Basal Osteotomy

- It is indicated when the great toe is not long enough (Greek or square type foot).

-It is performed on the proximal P1 meta-physis in cancellous bone, without healing problems.

- It preserves a lateral hinge located on the lateral cortex.

- Its fixation is easy thanks to a special small staple.

We distinguish two kinds of basal osteotomy.

a) Varisation osteotomy (medial closing wedge) (Fig. 11b1-b2)

Fig. 11b1. Great toe 1st phalanx basal varisation.

1. Without great toe osteotomy, some overcorrection should be observed when the great toe varisation is not performed.

2. In spite of correct MTP congruence and sesamoid location, the great toe varisation is required to achieve the correction (revealed by the LST).

3. Indication of great toe varisation without shortening: Greek of square forefoot type.

4. Preservation of a lateral cortical hinge.

5. Use of a special 27° oblique staple (DePuy) instead of a straight one (90°).

6. Care has to be taken to preserve the long hallucis flexor tendon (lft).

7. 8, 9. Operative views. 7. Presentation of the staple, and introduction of a 1 mm K-wire only in the distal fragment. 8, 9. Setting of the staple.

10. In case of rupture of the lateral cortex, a scarf screw use is required.

Fig. 11b1. Great toe 1st phalanx basal varisation.

1. Without great toe osteotomy, some overcorrection should be observed when the great toe varisation is not performed.

2. In spite of correct MTP congruence and sesamoid location, the great toe varisation is required to achieve the correction (revealed by the LST).

3. Indication of great toe varisation without shortening: Greek of square forefoot type.

4. Preservation of a lateral cortical hinge.

5. Use of a special 27° oblique staple (DePuy) instead of a straight one (90°).

6. Care has to be taken to preserve the long hallucis flexor tendon (lft).

7. 8, 9. Operative views. 7. Presentation of the staple, and introduction of a 1 mm K-wire only in the distal fragment. 8, 9. Setting of the staple.

10. In case of rupture of the lateral cortex, a scarf screw use is required.

The interest of performing proximally this osteotomy is to provide a large distal medial displacement in spite of removing a small medial wedge, because of the long distal lever arm.

b) Varisation combined with derotation (Fig. 11b4)

It is an oblique / plane osteotomy, indicated by P. Diebold (Nancy, France). This osteotomy is very useful for completing the hallux valgus correction, but the lateral hinge is more fragile.

The fixation with the special oblique stainless steel staple is detailed on Figures 11b.

When the previous surgery steps for hallux valgus correction are made, resulting in a congruent 1st MTP joint, basal osteotomies are very easy to perform and fix. They are also harmless and at last extremely effective in completing the hallux valgus correction. But they are limited to Greek or square feet. When large varisation, derotation or shortening are necessary, we prefer to do shaft osteotomy, therefore to use the special memory staple.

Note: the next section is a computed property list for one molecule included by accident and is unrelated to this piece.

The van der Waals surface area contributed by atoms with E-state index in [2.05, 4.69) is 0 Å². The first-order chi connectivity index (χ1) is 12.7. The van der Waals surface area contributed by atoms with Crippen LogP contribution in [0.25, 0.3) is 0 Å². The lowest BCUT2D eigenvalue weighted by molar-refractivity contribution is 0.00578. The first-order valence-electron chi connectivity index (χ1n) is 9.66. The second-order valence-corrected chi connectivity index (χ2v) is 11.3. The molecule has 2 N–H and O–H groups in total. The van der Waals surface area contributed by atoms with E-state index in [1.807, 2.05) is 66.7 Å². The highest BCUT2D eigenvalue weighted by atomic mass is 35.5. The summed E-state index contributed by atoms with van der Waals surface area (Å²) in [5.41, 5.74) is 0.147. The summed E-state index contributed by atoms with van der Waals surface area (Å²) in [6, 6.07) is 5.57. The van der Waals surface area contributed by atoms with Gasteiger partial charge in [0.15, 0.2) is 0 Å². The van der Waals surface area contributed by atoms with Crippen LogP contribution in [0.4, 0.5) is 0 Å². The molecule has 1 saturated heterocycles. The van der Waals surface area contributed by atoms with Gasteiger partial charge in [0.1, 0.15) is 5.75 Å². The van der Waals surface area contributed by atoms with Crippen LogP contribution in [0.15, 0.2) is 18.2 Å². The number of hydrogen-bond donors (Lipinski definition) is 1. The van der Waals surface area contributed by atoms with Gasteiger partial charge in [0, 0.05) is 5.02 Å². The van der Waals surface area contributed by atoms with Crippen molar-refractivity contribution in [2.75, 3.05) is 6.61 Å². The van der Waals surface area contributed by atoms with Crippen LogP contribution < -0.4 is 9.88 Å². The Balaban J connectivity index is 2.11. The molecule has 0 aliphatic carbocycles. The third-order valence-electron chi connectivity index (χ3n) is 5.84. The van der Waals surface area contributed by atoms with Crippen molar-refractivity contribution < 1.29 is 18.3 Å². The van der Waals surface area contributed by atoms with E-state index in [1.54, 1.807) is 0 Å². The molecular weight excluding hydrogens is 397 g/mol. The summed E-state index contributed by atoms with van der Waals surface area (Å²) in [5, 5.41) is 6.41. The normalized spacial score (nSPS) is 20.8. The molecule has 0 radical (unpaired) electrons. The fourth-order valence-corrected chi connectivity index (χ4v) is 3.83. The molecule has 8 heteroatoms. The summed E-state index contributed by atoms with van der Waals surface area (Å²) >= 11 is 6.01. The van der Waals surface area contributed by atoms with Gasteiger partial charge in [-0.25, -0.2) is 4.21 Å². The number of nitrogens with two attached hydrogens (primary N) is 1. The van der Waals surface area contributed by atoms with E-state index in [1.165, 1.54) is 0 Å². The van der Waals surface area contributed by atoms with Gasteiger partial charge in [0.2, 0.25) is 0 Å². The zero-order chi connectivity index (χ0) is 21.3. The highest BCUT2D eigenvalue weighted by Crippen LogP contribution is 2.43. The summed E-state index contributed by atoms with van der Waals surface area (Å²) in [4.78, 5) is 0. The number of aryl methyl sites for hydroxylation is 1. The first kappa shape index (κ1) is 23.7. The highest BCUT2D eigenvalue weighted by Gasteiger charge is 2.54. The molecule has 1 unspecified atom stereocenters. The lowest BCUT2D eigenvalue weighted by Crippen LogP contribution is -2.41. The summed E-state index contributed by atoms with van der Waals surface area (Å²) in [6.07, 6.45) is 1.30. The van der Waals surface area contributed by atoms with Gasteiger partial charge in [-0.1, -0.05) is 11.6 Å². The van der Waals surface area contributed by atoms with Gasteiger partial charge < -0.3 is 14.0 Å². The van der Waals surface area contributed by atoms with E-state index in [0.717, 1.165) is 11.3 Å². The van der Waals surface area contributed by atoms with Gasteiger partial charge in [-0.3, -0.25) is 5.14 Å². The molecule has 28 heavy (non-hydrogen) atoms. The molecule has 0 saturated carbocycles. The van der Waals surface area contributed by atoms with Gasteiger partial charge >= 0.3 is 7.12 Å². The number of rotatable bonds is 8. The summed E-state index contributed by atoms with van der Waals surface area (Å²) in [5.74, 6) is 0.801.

Fig. 11b2. Great toe 1st phalanx basal varisation: results.

1, 2. Radiological and clinical results of great toe P1 basal varisation.

3, 4. Better correction on the side with P1 varisation: When during the operation we hesitate to do - or not -a varisation, I think we have to do it! I have regretted many not having done P1 varisation in many similar cases.

5. However, excess of varisation (IP joint medially inclined) should result in shoe conflict (white arrow).

Fig. 11b2. Great toe 1st phalanx basal varisation: results.

1, 2. Radiological and clinical results of great toe P1 basal varisation.

3, 4. Better correction on the side with P1 varisation: When during the operation we hesitate to do - or not -a varisation, I think we have to do it! I have regretted many not having done P1 varisation in many similar cases.

5. However, excess of varisation (IP joint medially inclined) should result in shoe conflict (white arrow).

Fig. 11b3. Insufficiency of P1 varisation.

1. P1 varisation is extremely useful to complete the correction but on the condition to have already almost a good correction. 2. When the correction is really insufficient with MTP incongruence, the great toe osteotomy is unable to make complete correction: On the contrary, an excess of varisation may increase the deformity.

Fig. 11b4. P1 basal varisation combined with derotation

1. It is an oblique-plane osteotomy, initially described by M. d'Aubigne for the hip, and adapted to the great toe first phalanx by P. Diebold (Nancy, France). The wedge removed is medial and plantar. The lateral hinge is more fragile.

2. Fixation by the same oblique staple than the varisation.

3. Result. This osteotomy is extremely useful for completing the result.

Fig. 11b4. P1 basal varisation combined with derotation

1. It is an oblique-plane osteotomy, initially described by M. d'Aubigne for the hip, and adapted to the great toe first phalanx by P. Diebold (Nancy, France). The wedge removed is medial and plantar. The lateral hinge is more fragile.

2. Fixation by the same oblique staple than the varisation.

3. Result. This osteotomy is extremely useful for completing the result.

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